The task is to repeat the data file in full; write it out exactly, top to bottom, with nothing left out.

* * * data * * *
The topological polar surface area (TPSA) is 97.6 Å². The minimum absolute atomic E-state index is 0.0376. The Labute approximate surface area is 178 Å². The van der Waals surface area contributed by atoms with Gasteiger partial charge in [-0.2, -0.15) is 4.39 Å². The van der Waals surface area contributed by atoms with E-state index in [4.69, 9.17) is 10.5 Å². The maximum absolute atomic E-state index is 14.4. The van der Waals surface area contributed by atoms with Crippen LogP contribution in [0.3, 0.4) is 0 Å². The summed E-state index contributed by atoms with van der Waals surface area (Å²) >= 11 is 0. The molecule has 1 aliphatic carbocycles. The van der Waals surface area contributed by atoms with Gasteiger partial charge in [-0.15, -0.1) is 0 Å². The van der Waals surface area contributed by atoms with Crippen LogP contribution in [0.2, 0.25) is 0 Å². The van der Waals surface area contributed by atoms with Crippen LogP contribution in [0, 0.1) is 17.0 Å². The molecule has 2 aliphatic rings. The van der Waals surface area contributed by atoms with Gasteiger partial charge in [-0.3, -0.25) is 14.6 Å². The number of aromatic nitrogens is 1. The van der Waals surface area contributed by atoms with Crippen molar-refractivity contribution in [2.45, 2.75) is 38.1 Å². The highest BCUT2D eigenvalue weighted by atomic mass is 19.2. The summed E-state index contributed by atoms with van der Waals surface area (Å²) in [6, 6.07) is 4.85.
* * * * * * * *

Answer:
The topological polar surface area (TPSA) is 97.6 Å². The minimum absolute atomic E-state index is 0.0376. The Labute approximate surface area is 178 Å². The van der Waals surface area contributed by atoms with Gasteiger partial charge in [-0.2, -0.15) is 4.39 Å². The van der Waals surface area contributed by atoms with E-state index in [4.69, 9.17) is 10.5 Å². The maximum absolute atomic E-state index is 14.4. The van der Waals surface area contributed by atoms with Crippen LogP contribution in [0.3, 0.4) is 0 Å². The summed E-state index contributed by atoms with van der Waals surface area (Å²) >= 11 is 0. The molecule has 1 aliphatic carbocycles. The van der Waals surface area contributed by atoms with Gasteiger partial charge in [-0.15, -0.1) is 0 Å². The van der Waals surface area contributed by atoms with Crippen LogP contribution in [0.2, 0.25) is 0 Å². The van der Waals surface area contributed by atoms with Crippen LogP contribution in [0, 0.1) is 17.0 Å². The molecule has 2 aliphatic rings. The van der Waals surface area contributed by atoms with Gasteiger partial charge in [-0.3, -0.25) is 14.6 Å². The number of aromatic nitrogens is 1. The van der Waals surface area contributed by atoms with Crippen molar-refractivity contribution in [2.45, 2.75) is 38.1 Å². The highest BCUT2D eigenvalue weighted by atomic mass is 19.2. The summed E-state index contributed by atoms with van der Waals surface area (Å²) in [6, 6.07) is 4.85.